5 Steps To Make The Most Of Your Next Networking Event

Networking events and trade-days offer a fantastic opportunity to meet and connect with potential new leads. It helps to put a ‘face’ to your business and can build your offline brand personality. But how do you make sure that you’re getting the most out of the networking events you attend?

5 Steps To Make The Most Of Your Next Networking Event

1. Choose your event wisely

Your time is precious. While it might seem like a good idea to attend as many networking events as possible, you’ll end up with a huge stack of business cards and no time to effectively follow up. And don’t forget what all those canapes and wine will do to your waistline! Be selective with your time and choose the events that will benefit you the most. Whether you are looking to learn a new skill, network with like-minded individuals or display your products at a trade show, two events per month is probably enough. You’ll make better connections, save your time and your waistline.

2. Understand your goal

It’s extremely rare to close a business deal at a networking event. At best, your goal should be to meet people that you can start to form a relationship with that one day might generate business for you. Ivan Misner hit the nail on the head when he said “Networking isn’t about closing business deals or meeting hordes of new people; it’s about developing relationships in which future business can be closed”. This is an important distinction to remember and will help you differentiate yourself when meeting new people.

3. Be prepared with your talking logo

How many times have you been at an event and been asked “So, what do you do?” Our standard response is to offer our job title or industry. “I’m a plumber” or “I’m a marketing consultant” which doesn’t really offer the listener any way to engage. If you find yourself responding like this, you need a talking logo.

Your talking logo is a verbal tool that you can create which allows you to communicate the core benefit of doing business with you. It should be a short statement that engages the listener and makes them want to know more. So instead of saying “I’m a marketing consultant”, I could say “I help small businesses make sense of their marketing”. Now, more often than not, the listener will engage with a follow up question such as “How do you do that?” You could then respond with something like “I implement a simple, effective and affordable system that takes the guess work out of marketing”.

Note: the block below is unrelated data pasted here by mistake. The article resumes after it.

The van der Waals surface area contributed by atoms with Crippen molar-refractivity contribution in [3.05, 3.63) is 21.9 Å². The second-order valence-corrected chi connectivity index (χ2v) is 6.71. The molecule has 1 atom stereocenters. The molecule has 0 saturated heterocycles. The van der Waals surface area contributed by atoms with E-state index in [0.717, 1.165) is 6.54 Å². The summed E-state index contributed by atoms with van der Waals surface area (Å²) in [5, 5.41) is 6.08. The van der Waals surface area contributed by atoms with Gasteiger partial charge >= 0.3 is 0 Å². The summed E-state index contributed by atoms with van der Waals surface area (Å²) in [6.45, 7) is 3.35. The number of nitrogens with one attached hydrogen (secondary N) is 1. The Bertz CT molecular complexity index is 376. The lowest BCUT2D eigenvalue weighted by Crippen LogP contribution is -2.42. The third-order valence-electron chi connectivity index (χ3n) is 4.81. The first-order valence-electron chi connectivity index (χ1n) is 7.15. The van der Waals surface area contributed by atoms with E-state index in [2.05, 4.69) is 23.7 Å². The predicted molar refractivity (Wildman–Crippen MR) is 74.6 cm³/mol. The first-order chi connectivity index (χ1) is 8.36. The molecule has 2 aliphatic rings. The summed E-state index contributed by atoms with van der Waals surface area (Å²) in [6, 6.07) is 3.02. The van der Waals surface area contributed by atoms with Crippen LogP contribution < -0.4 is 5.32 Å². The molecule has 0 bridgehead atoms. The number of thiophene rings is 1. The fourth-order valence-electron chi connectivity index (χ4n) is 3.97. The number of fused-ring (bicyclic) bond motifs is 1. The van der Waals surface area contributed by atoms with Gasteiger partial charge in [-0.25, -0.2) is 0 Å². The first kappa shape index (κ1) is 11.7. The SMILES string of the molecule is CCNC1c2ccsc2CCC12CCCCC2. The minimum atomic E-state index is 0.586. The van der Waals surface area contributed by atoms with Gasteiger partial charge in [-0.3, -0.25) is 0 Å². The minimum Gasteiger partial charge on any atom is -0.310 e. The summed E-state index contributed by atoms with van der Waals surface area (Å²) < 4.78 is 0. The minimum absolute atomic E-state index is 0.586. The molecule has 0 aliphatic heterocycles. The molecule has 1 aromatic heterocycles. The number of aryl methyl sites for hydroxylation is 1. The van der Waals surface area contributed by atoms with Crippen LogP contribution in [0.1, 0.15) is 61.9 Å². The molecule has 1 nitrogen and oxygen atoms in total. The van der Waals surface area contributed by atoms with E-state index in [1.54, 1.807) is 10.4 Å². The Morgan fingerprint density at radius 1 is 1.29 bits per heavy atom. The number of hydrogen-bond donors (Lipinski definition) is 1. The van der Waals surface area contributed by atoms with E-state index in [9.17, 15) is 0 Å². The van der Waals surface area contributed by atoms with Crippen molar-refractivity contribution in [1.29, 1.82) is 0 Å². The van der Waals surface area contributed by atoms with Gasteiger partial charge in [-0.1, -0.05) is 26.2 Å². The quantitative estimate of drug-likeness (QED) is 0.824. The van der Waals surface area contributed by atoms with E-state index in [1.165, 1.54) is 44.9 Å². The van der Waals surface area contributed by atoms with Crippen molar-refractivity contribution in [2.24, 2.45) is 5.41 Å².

Give it a go at your next event and see what kind of response you get!

4. Create a great giveaway

If you’re exhibiting, always make sure to have a prize giveaway so visitors will leave their cards in a bowl. But wherever possible, try to make the prize specific to your business. Everyone loves a good bottle of red but you’ll receive better quality leads if you give away some of your products or services.

5. Nail the follow up

Be sure to follow up within 2 days of the event.

I like to segment the contacts into 3 groups. The first group are cool leads; those that probably aren’t a good fit for my business. Just because they might not buy from you, doesn’t mean they won’t refer a friend. Send them a brief, personalised email letting them know it was lovely to meet them and you wish them all the best in their business.

The second group are warm leads; those that you met only briefly or didn’t really get to talk to. I like to send an email to this group that includes a ‘soft sell’ lead generation tactic. This might be an e-book or a link to my latest blog. Use email marketing automation software like Hubspot, Agile CRM or Active Campaign to track opens and click-throughs and follow up with a phone call to anyone that takes action.

The third group are your hot leads. This group are people you met who showed definite interest in your product or service. I will usually phone each of these leads to arrange a time to meet, or follow up with a very personal email detailing some of the key discussion points from the event, along with a special offer ‘just for them’.

By focusing your follow up in this way, you’ll make the most of the event and stay proactive.